HARRISBURG — The chief justice of the Pennsylvania Supreme Court said Thursday that he is "very concerned" about an effort to impeach his four colleagues who voted to overturn the state's congressional district map and impose a new one.

"Threats of impeachment directed against Justices because of their decision in a particular case are an attack upon an independent judiciary, which is an essential component of our constitutional plan of government," Chief Justice Thomas Saylor said in a statement.

Saylor, elected to the court as a Republican, dissented from the majority in the case.

The impeachment effort faces resistance from at least one other key Republican — House Majority Leader Dave Reed, who controls the chamber's voting calendar. Impeachment proceedings must begin in the state House.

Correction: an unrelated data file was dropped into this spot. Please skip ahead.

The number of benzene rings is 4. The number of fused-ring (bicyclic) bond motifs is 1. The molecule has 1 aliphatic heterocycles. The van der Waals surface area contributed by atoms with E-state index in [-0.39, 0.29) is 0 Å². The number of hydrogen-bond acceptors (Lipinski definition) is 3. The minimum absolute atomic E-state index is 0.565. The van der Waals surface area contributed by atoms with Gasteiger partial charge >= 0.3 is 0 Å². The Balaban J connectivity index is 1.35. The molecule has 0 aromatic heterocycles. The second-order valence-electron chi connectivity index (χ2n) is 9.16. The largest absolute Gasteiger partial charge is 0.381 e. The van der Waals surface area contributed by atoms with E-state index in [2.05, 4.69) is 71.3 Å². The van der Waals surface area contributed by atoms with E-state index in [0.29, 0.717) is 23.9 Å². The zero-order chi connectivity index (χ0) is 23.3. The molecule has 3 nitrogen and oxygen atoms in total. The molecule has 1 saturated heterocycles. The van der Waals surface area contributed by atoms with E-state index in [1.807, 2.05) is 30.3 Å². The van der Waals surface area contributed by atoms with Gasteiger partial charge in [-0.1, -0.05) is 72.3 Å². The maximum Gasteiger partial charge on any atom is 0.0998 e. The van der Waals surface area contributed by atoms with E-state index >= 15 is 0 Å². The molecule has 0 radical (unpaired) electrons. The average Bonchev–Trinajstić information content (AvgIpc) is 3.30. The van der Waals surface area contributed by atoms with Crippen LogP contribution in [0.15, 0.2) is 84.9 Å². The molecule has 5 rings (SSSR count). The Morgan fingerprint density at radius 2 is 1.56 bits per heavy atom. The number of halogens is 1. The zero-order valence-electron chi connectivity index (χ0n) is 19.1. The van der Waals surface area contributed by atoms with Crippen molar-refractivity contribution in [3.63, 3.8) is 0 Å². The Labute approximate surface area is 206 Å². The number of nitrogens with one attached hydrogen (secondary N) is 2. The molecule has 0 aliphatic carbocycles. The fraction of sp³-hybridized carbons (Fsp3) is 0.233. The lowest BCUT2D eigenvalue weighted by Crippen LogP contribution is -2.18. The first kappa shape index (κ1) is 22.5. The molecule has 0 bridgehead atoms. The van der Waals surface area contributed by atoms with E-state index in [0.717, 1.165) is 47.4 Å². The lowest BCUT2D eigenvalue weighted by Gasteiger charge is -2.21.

Reed, of Indiana County, said in a statement Thursday, "While I believe the State Supreme Court's decision to draw and implement their own congressional redistricting map is wrong, disagreement over the outcome of any particular case should not be grounds for impeachment."

State Rep. Cris Dush (R. Jefferson) introduced Tuesday four resolutions seeking to impeach Justices Christine Donohue, Kevin Dougherty, Debra Todd and David Wecht, who ran as Democrats. The four overturned the prior congressional map on the grounds it was a partisan gerrymander designed to favor Republicans and imposed a new one in time for the upcoming May 15 primary.

Dush spared Justice Max Baer, a Democrat who agreed the old map was unconstitutional but disagreed with the process for imposing a new one, and Justices Saylor and Sallie Updyke Mundy, a fellow Republican who also dissented from the court's order.